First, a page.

It’s a case of he said, he said. The accounts of why a police officer fatally shot Michael Brown on a street in Ferguson, Missouri, this weekend couldn’t be more disparate.

One side says the teenager was surrendering, his hands in the air to show he was unarmed, when the officer opened fire. Authorities counter that Brown attacked the officer in his car and tried to take his gun.

The St. Louis suburb of 21,000 was wracked by violence overnight as protesters outraged over the 18-year-old’s fatal Saturday shooting faced off with police.

While there were reports that some demonstrations were peaceful — protesters held up their hands, as Brown reportedly did, and others demanded a fair inquiry, chanting, “No justice, no peace” — there were also reports of fires, looting, vandalism and attacks on police officers.

The dispute between distraught Ferguson residents and police isn’t likely to be settled soon, as several entities conduct investigations and the FBI reviews the matter.

One thing is sure, though: What police say was self-defense by the yet-to-be-named officer doesn’t jibe with the accounts of those who say they saw the encounter.

Here’s what CNN has learned:

Brown was spending the summer in the neighborhood with his grandmother, Desuirea Harris, she told CNN affiliate KMOV. She described him as “a good kid.”

Family members say he was a recent graduate of nearby Normandy High School and was going to begin classes at Vatterott College on Monday.

Brown and a friend were walking to Harris’ house, his mother and grandmother said, when a Ferguson police officer confronted them.

This is where the stories part ways.

Dorian Johnson told CNN affiliate KTVI that he and Brown were walking in the middle of the street, and the officer told them to use the sidewalk.

The two told the officer they were only a minute from their destination and that they’d soon be out of the street.

There was an exchange of words, witness Piaget Crenshaw told the station, and the officer exited his vehicle and fired a shot. Both teens ran, Crenshaw said.

Johnson told KTVI he hid behind a car, but Brown stopped after a second shot was fired. Brown held up his hands to show he wasn’t armed, Johnson and Crenshaw said, and the officer shot him twice.

“(The officer) shot again and once my friend felt that shot, he turned around and put his hands in the air,” Johnson told KMOV. “He started to get down and the officer still approached with his weapon drawn and fired several more shots.”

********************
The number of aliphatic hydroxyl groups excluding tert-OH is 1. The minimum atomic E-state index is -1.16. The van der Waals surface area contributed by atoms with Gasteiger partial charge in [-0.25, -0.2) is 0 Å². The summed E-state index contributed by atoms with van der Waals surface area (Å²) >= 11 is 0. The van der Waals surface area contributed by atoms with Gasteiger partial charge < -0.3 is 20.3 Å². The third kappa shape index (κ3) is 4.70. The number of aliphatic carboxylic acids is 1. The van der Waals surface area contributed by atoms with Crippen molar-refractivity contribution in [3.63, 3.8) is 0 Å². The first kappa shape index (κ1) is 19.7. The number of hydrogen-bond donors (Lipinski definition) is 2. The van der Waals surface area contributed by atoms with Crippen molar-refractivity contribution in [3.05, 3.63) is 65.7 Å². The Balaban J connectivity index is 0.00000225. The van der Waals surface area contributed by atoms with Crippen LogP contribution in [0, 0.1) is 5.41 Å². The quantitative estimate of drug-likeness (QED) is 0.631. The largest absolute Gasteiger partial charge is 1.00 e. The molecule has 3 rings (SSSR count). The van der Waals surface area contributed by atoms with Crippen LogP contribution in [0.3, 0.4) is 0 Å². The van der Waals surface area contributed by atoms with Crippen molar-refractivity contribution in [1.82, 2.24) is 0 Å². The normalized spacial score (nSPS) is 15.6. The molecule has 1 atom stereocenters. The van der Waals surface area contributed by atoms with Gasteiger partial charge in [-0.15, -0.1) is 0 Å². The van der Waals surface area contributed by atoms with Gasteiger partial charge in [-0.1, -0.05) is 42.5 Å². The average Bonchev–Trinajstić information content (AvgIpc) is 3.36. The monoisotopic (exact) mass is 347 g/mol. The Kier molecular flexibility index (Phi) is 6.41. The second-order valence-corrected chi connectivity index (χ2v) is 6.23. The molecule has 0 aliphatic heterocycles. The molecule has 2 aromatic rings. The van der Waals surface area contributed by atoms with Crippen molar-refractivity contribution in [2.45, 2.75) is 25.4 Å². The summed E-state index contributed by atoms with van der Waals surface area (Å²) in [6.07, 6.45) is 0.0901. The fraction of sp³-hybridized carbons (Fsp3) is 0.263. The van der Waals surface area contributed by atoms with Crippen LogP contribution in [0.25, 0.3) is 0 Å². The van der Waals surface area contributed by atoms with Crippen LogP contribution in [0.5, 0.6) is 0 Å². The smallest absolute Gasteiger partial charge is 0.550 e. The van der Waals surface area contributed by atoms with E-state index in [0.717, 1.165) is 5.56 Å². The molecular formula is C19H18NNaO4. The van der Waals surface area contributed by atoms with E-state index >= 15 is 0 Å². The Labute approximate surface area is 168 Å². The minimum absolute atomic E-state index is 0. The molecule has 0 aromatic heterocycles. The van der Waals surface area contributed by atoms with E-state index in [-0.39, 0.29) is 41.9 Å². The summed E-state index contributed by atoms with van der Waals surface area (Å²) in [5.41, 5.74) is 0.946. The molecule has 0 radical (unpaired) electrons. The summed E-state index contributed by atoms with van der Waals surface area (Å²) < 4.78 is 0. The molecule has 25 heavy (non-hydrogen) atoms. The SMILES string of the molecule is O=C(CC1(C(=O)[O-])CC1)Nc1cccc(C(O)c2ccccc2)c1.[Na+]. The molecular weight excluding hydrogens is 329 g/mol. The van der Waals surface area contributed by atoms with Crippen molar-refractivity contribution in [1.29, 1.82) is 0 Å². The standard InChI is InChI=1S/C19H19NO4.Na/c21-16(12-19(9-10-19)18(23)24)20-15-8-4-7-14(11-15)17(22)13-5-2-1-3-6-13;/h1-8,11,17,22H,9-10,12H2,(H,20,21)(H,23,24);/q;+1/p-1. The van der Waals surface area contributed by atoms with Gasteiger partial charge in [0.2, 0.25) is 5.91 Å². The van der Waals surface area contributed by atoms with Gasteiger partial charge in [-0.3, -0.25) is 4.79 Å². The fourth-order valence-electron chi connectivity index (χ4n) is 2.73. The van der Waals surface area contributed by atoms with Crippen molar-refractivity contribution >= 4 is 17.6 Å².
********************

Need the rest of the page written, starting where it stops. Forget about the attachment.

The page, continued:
That Brown was unarmed seems undisputed — St. Louis County Police Chief Jon Belmar said every casing found at the scene was from the officer’s weapon — but he said in a Sunday news conference that Brown was not an innocent victim.

“The genesis of this was a physical confrontation,” said Belmar, adding Ferguson police asked his office to investigate the case.

Without revealing what led to the dispute, Belmar said the preliminary investigation showed that the Ferguson officer tried to exit his vehicle, but Brown pushed him back into the car, “where he physically assaulted the police officer” and struggled over the officer’s weapon, Belmar said.

A shot was fired inside the police car, and Brown was eventually shot about 35 feet away from the vehicle, Belmar said.

He didn’t explain how Brown got so far away from the car or whether he was surrendering. He said he was declining to disclose certain details because he didn’t want to “prejudice” the case.

The officer is on paid administrative leave. There’s no word on when authorities will identify him, but Belmar said he has been with the force six years and is “unaware of any other issues that he’s been involved in.”

He will be required to undergo two psychological evaluations before returning to duty, the chief said.

Meanwhile, Brown’s mother, Lesley McSpadden, didn’t need to know his identity to direct some pointed words at the man who shot the son she knew as a “gentle giant.”

“You’re not God. You don’t decide when you’re going to take somebody from here,” she told KSDK.